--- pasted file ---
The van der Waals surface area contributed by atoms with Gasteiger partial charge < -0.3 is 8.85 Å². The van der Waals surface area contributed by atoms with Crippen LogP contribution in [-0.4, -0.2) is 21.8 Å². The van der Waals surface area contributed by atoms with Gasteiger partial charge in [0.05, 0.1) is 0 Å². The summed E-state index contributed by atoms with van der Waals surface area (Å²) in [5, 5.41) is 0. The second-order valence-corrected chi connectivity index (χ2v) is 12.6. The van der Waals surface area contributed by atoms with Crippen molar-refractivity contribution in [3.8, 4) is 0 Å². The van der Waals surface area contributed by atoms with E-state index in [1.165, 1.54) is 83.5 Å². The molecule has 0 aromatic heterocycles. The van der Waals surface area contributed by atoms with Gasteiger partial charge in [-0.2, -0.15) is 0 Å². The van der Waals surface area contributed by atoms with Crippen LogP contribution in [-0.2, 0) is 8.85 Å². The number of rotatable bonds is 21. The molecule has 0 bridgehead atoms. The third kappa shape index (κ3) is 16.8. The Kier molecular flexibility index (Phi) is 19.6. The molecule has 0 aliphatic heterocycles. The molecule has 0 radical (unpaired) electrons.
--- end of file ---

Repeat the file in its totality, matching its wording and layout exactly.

The van der Waals surface area contributed by atoms with Gasteiger partial charge < -0.3 is 8.85 Å². The van der Waals surface area contributed by atoms with Crippen LogP contribution in [-0.4, -0.2) is 21.8 Å². The van der Waals surface area contributed by atoms with Gasteiger partial charge in [0.05, 0.1) is 0 Å². The summed E-state index contributed by atoms with van der Waals surface area (Å²) in [5, 5.41) is 0. The second-order valence-corrected chi connectivity index (χ2v) is 12.6. The van der Waals surface area contributed by atoms with Crippen molar-refractivity contribution in [3.8, 4) is 0 Å². The van der Waals surface area contributed by atoms with E-state index in [1.165, 1.54) is 83.5 Å². The molecule has 0 aromatic heterocycles. The van der Waals surface area contributed by atoms with Gasteiger partial charge in [-0.2, -0.15) is 0 Å². The van der Waals surface area contributed by atoms with Crippen LogP contribution in [-0.2, 0) is 8.85 Å². The number of rotatable bonds is 21. The molecule has 0 bridgehead atoms. The third kappa shape index (κ3) is 16.8. The Kier molecular flexibility index (Phi) is 19.6. The molecule has 0 aliphatic heterocycles. The molecule has 0 radical (unpaired) electrons.